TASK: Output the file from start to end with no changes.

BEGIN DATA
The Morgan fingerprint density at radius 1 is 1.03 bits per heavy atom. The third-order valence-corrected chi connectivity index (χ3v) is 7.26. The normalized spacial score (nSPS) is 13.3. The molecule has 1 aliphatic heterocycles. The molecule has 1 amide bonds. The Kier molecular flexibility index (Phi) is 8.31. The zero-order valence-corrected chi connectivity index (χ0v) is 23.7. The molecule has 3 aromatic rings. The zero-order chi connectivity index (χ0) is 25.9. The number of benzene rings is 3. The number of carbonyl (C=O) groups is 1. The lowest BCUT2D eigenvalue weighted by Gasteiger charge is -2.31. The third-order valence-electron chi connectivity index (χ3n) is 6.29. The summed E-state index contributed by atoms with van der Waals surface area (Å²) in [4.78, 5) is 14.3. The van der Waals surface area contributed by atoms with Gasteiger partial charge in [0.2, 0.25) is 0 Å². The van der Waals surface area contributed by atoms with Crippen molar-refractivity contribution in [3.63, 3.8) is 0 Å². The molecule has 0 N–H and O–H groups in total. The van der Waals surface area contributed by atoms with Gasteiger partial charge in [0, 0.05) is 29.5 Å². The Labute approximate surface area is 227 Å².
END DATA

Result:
The Morgan fingerprint density at radius 1 is 1.03 bits per heavy atom. The third-order valence-corrected chi connectivity index (χ3v) is 7.26. The normalized spacial score (nSPS) is 13.3. The molecule has 1 aliphatic heterocycles. The molecule has 1 amide bonds. The Kier molecular flexibility index (Phi) is 8.31. The zero-order valence-corrected chi connectivity index (χ0v) is 23.7. The molecule has 3 aromatic rings. The zero-order chi connectivity index (χ0) is 25.9. The number of benzene rings is 3. The number of carbonyl (C=O) groups is 1. The lowest BCUT2D eigenvalue weighted by Gasteiger charge is -2.31. The third-order valence-electron chi connectivity index (χ3n) is 6.29. The summed E-state index contributed by atoms with van der Waals surface area (Å²) in [4.78, 5) is 14.3. The van der Waals surface area contributed by atoms with Gasteiger partial charge in [0.2, 0.25) is 0 Å². The van der Waals surface area contributed by atoms with Crippen molar-refractivity contribution in [3.63, 3.8) is 0 Å². The molecule has 0 N–H and O–H groups in total. The van der Waals surface area contributed by atoms with Gasteiger partial charge in [0, 0.05) is 29.5 Å². The Labute approximate surface area is 227 Å².